Truro vs The Taxman: A Happy Ending?

Ian

Ian began writing Twohundredpercent in May 2006. He lives in Brighton. He has also written for, amongst others, Pitch Invasion, FC Business Magazine, The Score, When Saturday Comes, Stand Against Modern Football and The Football Supporter. Ian was the first winner of the Socrates Award For Not Being Dead Yet at the 2010 NOPA awards for football bloggers.

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2 Responses

  1. Steve says:

    Truro have a lot of work to do to get a B grade by 31st March. No need for segregation but based on my visit in September the perimeter fence needs to be raised and a fence to shield the players entry onto the pitch needs to be built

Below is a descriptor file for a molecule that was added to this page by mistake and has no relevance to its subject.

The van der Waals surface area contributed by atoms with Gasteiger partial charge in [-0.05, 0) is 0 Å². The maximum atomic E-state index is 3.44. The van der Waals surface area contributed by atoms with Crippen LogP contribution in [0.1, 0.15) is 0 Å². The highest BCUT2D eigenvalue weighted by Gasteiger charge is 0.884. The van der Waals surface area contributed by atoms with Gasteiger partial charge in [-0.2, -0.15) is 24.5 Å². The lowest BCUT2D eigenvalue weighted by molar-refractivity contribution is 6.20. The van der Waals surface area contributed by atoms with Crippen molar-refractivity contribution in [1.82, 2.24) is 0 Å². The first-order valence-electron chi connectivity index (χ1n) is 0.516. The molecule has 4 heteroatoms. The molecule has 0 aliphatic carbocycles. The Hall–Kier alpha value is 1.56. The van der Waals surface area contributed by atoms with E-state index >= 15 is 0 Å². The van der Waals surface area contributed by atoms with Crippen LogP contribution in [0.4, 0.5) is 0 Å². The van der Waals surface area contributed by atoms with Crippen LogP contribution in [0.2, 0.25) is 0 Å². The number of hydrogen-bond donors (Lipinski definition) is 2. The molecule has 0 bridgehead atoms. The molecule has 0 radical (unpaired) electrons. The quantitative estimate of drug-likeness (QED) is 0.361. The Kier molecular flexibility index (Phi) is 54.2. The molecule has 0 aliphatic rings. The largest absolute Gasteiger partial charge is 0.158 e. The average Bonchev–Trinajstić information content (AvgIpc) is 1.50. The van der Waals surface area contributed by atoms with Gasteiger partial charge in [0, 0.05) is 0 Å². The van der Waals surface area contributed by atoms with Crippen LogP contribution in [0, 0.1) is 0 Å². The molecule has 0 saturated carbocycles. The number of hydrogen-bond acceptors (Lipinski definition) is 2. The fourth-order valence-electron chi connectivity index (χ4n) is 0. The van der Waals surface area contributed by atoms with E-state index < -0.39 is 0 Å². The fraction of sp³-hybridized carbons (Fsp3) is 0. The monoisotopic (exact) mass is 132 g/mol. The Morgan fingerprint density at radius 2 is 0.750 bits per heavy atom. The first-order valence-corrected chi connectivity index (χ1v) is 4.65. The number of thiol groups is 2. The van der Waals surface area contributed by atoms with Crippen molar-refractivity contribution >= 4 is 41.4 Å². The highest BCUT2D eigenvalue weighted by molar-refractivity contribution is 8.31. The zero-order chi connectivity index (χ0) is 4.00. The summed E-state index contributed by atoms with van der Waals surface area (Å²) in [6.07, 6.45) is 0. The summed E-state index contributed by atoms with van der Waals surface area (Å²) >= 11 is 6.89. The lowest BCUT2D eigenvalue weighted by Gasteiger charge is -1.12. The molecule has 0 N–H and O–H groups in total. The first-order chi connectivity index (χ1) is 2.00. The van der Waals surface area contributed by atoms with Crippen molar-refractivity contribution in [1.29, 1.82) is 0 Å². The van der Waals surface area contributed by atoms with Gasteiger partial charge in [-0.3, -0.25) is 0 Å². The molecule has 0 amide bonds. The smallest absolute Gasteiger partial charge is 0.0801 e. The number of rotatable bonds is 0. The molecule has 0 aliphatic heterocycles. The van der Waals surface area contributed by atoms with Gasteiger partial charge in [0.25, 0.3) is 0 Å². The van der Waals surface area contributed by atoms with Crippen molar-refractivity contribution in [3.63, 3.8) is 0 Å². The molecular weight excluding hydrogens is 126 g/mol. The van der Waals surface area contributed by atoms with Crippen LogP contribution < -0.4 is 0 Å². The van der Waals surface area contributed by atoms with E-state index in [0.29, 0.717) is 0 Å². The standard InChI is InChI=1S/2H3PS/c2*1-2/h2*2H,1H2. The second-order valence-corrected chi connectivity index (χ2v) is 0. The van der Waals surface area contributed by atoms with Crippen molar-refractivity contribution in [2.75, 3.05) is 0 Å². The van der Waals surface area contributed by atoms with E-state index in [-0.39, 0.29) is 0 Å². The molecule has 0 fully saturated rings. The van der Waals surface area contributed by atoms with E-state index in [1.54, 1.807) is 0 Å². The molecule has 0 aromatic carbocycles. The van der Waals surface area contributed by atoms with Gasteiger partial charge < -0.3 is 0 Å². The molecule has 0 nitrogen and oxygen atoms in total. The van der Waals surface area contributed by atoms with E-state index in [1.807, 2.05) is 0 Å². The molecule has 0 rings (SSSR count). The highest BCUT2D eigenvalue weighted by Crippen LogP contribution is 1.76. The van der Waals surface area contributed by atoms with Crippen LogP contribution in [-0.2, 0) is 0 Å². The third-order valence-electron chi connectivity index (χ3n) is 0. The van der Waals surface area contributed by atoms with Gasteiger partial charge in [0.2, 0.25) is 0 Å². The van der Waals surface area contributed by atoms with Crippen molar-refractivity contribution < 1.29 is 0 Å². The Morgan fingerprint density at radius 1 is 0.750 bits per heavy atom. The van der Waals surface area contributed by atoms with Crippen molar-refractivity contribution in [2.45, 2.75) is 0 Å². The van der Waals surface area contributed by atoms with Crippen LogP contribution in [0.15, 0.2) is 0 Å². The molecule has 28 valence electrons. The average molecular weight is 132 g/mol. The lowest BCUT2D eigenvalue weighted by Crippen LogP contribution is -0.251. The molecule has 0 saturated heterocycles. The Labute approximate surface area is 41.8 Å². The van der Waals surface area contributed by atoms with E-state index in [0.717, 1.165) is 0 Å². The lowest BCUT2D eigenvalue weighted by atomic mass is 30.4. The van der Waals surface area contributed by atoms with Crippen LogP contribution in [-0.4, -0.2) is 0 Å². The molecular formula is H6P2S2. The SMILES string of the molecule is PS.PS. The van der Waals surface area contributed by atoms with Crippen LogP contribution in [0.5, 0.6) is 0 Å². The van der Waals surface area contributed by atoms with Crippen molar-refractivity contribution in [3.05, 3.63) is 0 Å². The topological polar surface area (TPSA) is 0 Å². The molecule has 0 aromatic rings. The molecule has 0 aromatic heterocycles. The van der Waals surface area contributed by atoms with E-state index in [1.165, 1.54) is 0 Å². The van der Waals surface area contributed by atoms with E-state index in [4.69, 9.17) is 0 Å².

2. Frank Heaven says:

    I cannot see how Truro will support a decent – ie. Conference Premier or Football League – football club in the medium to long-term.

    It is one of many small towns – ok, technically it’s a city – in a sparsely populated county where parochial rivalries are intense. Heaney, I suspect, believes that if Truro City reach the league, football fans from Penzance, Falmouth, and St Austell will trek to his Stadium for Cornwall. Dream on.

    As for the rugby sharing idea – the same parochial rivalry issue exists, because of the Cornish Pirates’ origins in Penzance. And in any case, Truro has never been part of Cornwall’s rugby heartland – that lies much further west. When the Pirates based themselves in a temporary stadium in Truro for a couple of seasons last decade, crowds were very poor.

    The whole thing is pie – or pasty – in the sky.

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